Abstract - Wendy Aquino Nunez

Modeling Early Tau Aggregation and Neurodegeneration Using Caenorhabditis elegans

Wendy Aquino Nunez and Brian D. Ackley

Department of Molecular Biosciences, University of Kansas, Lawrence, KS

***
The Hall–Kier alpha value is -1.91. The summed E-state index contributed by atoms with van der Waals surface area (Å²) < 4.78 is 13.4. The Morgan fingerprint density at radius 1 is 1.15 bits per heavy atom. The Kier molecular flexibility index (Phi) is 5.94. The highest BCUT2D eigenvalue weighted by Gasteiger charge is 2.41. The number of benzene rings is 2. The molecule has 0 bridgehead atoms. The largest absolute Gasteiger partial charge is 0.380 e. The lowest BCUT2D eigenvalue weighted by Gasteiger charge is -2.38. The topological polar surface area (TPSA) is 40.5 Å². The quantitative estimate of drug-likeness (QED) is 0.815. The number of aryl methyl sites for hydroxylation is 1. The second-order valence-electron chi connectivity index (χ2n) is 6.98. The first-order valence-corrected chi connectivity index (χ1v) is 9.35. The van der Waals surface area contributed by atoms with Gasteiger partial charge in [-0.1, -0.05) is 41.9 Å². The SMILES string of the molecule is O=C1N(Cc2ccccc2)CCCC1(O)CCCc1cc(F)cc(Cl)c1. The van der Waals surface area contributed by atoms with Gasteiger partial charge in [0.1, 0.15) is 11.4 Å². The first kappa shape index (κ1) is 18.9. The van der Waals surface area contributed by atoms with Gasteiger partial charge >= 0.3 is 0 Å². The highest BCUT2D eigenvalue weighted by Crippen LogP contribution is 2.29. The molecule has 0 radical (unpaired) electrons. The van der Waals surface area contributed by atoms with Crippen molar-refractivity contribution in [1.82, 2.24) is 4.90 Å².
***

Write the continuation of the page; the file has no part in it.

Alzheimer’s Disease and Alzheimer’s Disease-Related Disorders (AD/ADRD) are tauopathies. In disease, the microtubule-associated protein tau is found to be aggregated in areas of the brain that exhibit high levels of neuronal and synaptic degeneration. Most animal models of tauopathies have focused on neuronal degeneration as a phenotype because it is an obvious endpoint. However, we have generated new C. elegans tauopathy models that exhibit neuronal and organismal phenotypes in the absence of cell death. For example, cell-specific expression of a disease-relevant tau variant (P301L), or a synthetic tau variant that spontaneously aggregates (3PO), causes an age-dependent progressive loss of GABAergic synapses without neuronal degeneration. These models can help us to understand tau-induced phenotypes prior to cell death. Tauopathies can be caused by mutations in the tau gene (MAPT), but these are rare, especially in AD. Recent work has found considerable structural heterogeneity in tau aggregates isolated from AD and ADRD brains. This has been confirmed by in vitro polymerization experiments, where different molecules that can induce tau to aggregate result in unique structural polymers. Compounds that can prevent (or in some cases reverse) tau aggregation exhibit activity in specific ways. That is, aggregation inhibitors that are effective against heparin-initiated polymers are not effective against polymers formed in response to arachidonic acid, and vice versa. The simplest interpretation of these results is that there are multiple potential initiating events that can result in AD-like disorders. We need to better understand the factors that initiate disease, how those factors induce different “strains” of tauopathies, and what interventions are likely to be effective in each case. Ideally, we would like to be able to do this early in disease progression, prior to significant dementia. To do that, we are expressing GFP-tagged tau proteins throughout the nervous system. We find that discreet differences between tau variants can be measured using GFP. For example, wild-type tau-GFP appears smooth and filamentous and localizes to axons and cell bodies. The aggregation prone 3POtau-GFP is punctate in axons with extensive inclusions of GFP in cell bodies, that increase in an age-dependent manner. Thus, we can use these differences to identify factors that induce wild-type tau to aggregate in vivo. We exposed wild-type tau expressing animals to heat of stress, and looked for changes in tau-GFP intensity, localization, and appearance. We found that heat shock causes changes in tau-GFP. Rather than being entirely filamentous, there are now slight inclusions of GFP develop in the axonal tracts and cells bodies. In addition, the ratio of GFP intensity of heat-shocked vs. non-heat-shocked animals almost doubled on day1. However, GFP intensity continuously decreases with time, which might indicate that the nematodes’ heat-shock protein response is targeting and eliminating aggregated tau. Developing an in vivo model for early tau polymerization can enhance our understanding of the cellular and molecular steps that lead to neurodegeneration.